Gary Haugen serves as President and CEO of International Justice Mission. IJM is a human rights agency that secures justice for victims of slavery, sexual exploitation and other forms of violent oppression. IJM lawyers, investigators and aftercare professionals work with local governments to ensure victim rescue, to prosecute perpetrators and to strengthen the community and civic factors that promote functioning public justice systems.
Mr. Haugen received a B.A. in Social Studies, magna cum laude, from Harvard University, and a J.D. from the University of Chicago, cum laude, where he was the Ford Foundation Scholar in International Law. He also served as the Visiting Scholar in Politics at the University of Adelaide in Australia.
Until April of 1997, Mr. Haugen was a Senior Trial Attorney with the Police Misconduct Task Force of the Civil Rights Division of the U.S. Department of Justice. When Congress granted the Attorney General new authority to pursue enforcement action against police departments with a "pattern or practice" of misconduct, Mr. Haugen was selected to serve on a small task force with national enforcement authority.
In 1994, Mr. Haugen was detailed from the U.S. Department of Justice to the United Nation's Center for Human Rights where he served as the Officer in Charge of the U.N.'s genocide investigation in Rwanda. During the fall of 1994, he directed an international team of lawyers, criminal prosecutors, law enforcement officers, and forensics experts in the gathering of evidence against the perpetrators of the Rwandan genocide. Mr. Haugen developed the investigative strategy, protocols, and field methodology for developing eye-witness testimony and physical evidence from nearly a hundred mass grave and massacre sites across Rwanda. He also personally directed and conducted field investigations at various sites.
Before joining the U.S. Department of Justice, Mr. Haugen worked for the Lawyers Committee for Human Rights, based in New York. In the late 1980's, his work focused on a structural examination of the Philippine government's prosecution of human rights abuses committed by the police and military. In his work, Mr. Haugen investigated multiple murders and other violent abuses by the military and police, participated in the exhumations of victims, and in the provision of protection services for witnesses. Out of his analysis, Mr. Haugen authored a book published by the Lawyers Committee entitled "Impunity: Human Rights Prosecutions in the Philippines."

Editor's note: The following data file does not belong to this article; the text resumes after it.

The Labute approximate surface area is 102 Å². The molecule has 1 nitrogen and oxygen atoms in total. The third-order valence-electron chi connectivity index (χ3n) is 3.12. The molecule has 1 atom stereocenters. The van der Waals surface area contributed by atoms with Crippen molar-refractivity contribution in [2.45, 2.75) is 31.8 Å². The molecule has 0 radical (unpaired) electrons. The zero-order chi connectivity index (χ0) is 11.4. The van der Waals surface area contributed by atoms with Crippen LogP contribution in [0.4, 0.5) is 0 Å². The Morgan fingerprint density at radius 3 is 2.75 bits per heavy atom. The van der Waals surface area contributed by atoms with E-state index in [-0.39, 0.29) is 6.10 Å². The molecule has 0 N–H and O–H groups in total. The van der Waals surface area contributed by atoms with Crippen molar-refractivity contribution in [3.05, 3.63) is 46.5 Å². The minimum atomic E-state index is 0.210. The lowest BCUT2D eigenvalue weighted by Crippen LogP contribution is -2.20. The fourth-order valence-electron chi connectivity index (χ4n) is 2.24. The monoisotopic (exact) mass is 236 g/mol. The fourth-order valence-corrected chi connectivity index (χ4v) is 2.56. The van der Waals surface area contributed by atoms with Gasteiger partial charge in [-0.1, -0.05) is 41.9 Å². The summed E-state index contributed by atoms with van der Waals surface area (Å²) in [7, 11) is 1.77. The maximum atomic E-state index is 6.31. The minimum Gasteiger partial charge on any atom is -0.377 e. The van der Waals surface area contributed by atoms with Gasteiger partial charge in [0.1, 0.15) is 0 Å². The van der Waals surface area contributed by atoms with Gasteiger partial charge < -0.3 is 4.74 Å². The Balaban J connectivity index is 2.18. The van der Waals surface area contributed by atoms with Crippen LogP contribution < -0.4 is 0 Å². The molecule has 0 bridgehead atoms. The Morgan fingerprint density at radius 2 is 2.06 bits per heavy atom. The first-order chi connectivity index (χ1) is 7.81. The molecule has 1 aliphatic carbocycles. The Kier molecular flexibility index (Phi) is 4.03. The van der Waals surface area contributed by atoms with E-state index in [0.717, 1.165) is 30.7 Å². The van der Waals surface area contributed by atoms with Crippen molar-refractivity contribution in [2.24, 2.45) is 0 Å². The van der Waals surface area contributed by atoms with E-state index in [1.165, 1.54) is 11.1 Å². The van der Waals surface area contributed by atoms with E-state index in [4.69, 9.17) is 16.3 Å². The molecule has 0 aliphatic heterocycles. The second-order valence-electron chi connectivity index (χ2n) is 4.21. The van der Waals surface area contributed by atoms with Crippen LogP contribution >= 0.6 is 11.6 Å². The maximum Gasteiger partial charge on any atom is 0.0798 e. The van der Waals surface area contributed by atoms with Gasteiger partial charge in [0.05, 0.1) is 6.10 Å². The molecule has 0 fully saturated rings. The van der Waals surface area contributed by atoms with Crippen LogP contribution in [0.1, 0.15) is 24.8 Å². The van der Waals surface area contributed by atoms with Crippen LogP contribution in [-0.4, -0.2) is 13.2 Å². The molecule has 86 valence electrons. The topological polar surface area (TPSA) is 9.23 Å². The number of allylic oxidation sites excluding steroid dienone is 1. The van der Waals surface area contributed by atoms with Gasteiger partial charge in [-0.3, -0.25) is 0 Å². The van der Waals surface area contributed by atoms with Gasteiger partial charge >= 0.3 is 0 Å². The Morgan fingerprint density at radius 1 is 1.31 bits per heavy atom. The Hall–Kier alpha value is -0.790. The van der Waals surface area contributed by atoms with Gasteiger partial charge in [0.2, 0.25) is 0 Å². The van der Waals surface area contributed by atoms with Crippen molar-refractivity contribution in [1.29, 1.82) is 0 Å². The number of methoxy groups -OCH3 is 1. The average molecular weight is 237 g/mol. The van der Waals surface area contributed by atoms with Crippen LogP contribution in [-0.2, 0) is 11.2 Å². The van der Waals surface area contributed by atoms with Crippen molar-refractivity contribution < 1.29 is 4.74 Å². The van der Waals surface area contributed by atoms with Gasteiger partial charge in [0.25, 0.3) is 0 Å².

In the mid-1980's, Mr. Haugen served on the executive committee of the National Initiative for Reconciliation in South Africa. The NIR, chaired by then-Bishop Desmond Tutu and Michael Cassidy of African Enterprise, was a movement of Christian leaders devoted to the cause of political reform and racial reconciliation.
Mr. Haugen currently serves on the Human Rights Leadership Coalition and on the Board of the Overseers of the Berkeley Journal of International Law. In 2012, Mr. Haugen was honored with the Trafficking In Persons Report Hero Award - the U.S. State Department's highest honor for leadership in the fight against human trafficking. Mr. Haugen is the 2007 recipient of Prison Fellowship's annual William Wilberforce Award, recognizing an individual who has made a difference in the face of formidable societal problems and injustices.
Mr. Haugen and the work of IJM have been featured by the "Today Show," "The Oprah Winfrey Show," "Dateline NBC," FOX News, MSNBC, CNN, National Public Radio, Forbes Magazine and The New York Times. Mr. Haugen has authored numerous articles on foreign affairs, international law and human rights. He is the author of the books Good News About Injustice and Just Courage. His next book, an exploration of how the crisis of lawlessness in the developing world is devastating the global dream to end poverty, will be published by Oxford University Press in 2013. Mr. Haugen currently resides in the Washington, DC, area with his family.
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